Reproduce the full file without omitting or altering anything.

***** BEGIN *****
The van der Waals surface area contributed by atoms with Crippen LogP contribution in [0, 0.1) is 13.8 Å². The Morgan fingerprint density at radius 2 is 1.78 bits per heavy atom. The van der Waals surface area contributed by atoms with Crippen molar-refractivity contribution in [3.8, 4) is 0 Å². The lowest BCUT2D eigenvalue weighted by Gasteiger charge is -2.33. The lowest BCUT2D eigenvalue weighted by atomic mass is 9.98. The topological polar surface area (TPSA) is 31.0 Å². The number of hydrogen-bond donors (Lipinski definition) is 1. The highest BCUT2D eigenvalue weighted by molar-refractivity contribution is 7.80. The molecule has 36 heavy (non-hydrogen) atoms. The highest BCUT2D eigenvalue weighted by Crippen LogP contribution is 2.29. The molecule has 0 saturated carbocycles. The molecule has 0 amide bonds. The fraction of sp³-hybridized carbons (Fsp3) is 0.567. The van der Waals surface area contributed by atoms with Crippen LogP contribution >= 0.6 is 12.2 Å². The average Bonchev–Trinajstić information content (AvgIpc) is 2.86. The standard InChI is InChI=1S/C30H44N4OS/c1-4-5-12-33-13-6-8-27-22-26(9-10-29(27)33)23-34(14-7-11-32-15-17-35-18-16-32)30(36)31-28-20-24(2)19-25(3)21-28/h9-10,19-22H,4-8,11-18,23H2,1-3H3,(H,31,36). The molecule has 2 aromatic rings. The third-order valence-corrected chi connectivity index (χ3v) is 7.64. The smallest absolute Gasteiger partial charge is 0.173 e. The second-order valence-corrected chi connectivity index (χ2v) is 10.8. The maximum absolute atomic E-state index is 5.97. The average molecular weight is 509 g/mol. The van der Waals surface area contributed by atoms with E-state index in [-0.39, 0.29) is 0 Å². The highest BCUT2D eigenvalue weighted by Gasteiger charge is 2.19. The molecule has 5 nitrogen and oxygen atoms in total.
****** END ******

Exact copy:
The van der Waals surface area contributed by atoms with Crippen LogP contribution in [0, 0.1) is 13.8 Å². The Morgan fingerprint density at radius 2 is 1.78 bits per heavy atom. The van der Waals surface area contributed by atoms with Crippen molar-refractivity contribution in [3.8, 4) is 0 Å². The lowest BCUT2D eigenvalue weighted by Gasteiger charge is -2.33. The lowest BCUT2D eigenvalue weighted by atomic mass is 9.98. The topological polar surface area (TPSA) is 31.0 Å². The number of hydrogen-bond donors (Lipinski definition) is 1. The highest BCUT2D eigenvalue weighted by molar-refractivity contribution is 7.80. The molecule has 36 heavy (non-hydrogen) atoms. The highest BCUT2D eigenvalue weighted by Crippen LogP contribution is 2.29. The molecule has 0 saturated carbocycles. The molecule has 0 amide bonds. The fraction of sp³-hybridized carbons (Fsp3) is 0.567. The van der Waals surface area contributed by atoms with Crippen LogP contribution >= 0.6 is 12.2 Å². The average Bonchev–Trinajstić information content (AvgIpc) is 2.86. The standard InChI is InChI=1S/C30H44N4OS/c1-4-5-12-33-13-6-8-27-22-26(9-10-29(27)33)23-34(14-7-11-32-15-17-35-18-16-32)30(36)31-28-20-24(2)19-25(3)21-28/h9-10,19-22H,4-8,11-18,23H2,1-3H3,(H,31,36). The molecule has 2 aromatic rings. The third-order valence-corrected chi connectivity index (χ3v) is 7.64. The smallest absolute Gasteiger partial charge is 0.173 e. The second-order valence-corrected chi connectivity index (χ2v) is 10.8. The maximum absolute atomic E-state index is 5.97. The average molecular weight is 509 g/mol. The van der Waals surface area contributed by atoms with E-state index in [-0.39, 0.29) is 0 Å². The highest BCUT2D eigenvalue weighted by Gasteiger charge is 2.19. The molecule has 5 nitrogen and oxygen atoms in total.